•  148
    Does it really seem as though time passes?
    In Adrian Bardon, V. Artsila, Sean Enda Power & A. Vatakis (eds.), The Illusions of Time: Philosophical and Psychological Essays on Timing and Time Perception, Palgrave Mcmillan. 2019.
    It is often assumed that it seems to each of us as though time flows, or passes. On that assumption it follows either that time does in fact pass, and then, pretty plausibly, we have mechanisms that detect its passage, or that time does not pass, and we are subject to a pervasive phenomenal illusion. If the former is the case, we are faced with the explanatory task of spelling out which perceptual or cognitive mechanism (or combination thereof) allows us to detect and track time’s passage (§2.1)…Read more
  •  142
    We investigated, experimentally, the contention that the folk view, or naïve theory, of time, amongst the population we investigated (i.e. U.S. residents) is dynamical. We found that amongst that population, (i) ~70% have an extant theory of time (the theory they deploy after some reflection, whether it be naïve or sophisticated) that is more similar to a dynamical than a non-dynamical theory, and (ii) ~70% of those who deploy a naïve theory of time (the theory that have on the basis of naïve in…Read more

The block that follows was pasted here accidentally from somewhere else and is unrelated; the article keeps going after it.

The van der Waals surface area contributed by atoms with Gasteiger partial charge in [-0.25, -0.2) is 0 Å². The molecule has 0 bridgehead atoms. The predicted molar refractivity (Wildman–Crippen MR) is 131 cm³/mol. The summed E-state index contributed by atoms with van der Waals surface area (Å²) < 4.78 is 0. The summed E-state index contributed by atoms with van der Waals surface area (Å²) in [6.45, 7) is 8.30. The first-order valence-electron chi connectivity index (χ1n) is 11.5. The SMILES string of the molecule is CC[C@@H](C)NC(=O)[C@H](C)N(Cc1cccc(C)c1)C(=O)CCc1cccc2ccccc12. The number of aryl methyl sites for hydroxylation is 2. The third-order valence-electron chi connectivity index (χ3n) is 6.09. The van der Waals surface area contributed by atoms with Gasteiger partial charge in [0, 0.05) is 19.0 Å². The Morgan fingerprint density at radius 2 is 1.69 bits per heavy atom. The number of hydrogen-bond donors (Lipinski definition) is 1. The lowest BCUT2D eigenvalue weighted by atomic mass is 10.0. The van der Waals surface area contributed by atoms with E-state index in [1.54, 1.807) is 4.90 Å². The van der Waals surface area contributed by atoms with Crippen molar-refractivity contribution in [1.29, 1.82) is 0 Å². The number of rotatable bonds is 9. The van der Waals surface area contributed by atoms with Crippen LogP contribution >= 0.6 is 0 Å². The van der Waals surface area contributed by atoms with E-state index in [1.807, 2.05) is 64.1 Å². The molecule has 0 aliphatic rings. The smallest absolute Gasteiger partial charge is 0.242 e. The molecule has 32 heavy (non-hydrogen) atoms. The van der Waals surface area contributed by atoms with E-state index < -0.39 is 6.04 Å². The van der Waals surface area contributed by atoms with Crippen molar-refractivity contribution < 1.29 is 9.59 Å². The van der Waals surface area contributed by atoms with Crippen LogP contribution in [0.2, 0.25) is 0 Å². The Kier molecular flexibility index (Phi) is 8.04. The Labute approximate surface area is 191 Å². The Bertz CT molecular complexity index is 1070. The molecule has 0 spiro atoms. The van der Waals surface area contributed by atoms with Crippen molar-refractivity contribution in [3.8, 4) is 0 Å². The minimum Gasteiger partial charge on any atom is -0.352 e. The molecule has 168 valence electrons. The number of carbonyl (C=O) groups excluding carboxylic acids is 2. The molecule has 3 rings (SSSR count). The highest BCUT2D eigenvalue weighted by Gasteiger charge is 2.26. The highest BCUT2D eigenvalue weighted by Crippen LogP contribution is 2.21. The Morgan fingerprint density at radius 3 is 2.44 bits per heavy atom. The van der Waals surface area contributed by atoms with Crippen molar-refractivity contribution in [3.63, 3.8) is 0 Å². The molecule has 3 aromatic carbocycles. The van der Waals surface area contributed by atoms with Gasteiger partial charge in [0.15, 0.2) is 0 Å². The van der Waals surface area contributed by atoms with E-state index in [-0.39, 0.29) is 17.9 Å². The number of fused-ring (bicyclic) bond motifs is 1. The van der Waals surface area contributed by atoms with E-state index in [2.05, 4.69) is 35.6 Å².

•  123
    Hedonic and non-hedonic bias towards the future
    Australasian Journal of Philosophy 1-16. forthcoming.
    It has widely been assumed, by philosophers, that our first-person preferences regarding pleasurable and painful experiences exhibit a bias toward the future (positive and negative hedonic future-bias), and that our preferences regarding non-hedonic events (both positive and negative) exhibit no such bias (non-hedonic time-neutrality). Further, it has been assumed that our third-person preferences are always time-neutral. Some have attempted to use these (presumed) differential patterns of futur…Read more
  •  66
    A Blast From The Past
    The Philosophers' Magazine 77 82-86. 2017.
    That we find the idea of travelling in time, and in particular travelling backwards in time, fascinating, is evidenced by the plethora of new science fictions shows depicting time travel that hit our TV screens in 2016. I love time travel shows, and I can hardly keep up. In almost all cases these shows depict what philosophers call inconsistent time travel stories: stories that commit what my colleague Nick Smith (The University of Sydney) calls the second time around fallacy. These stories dep…Read more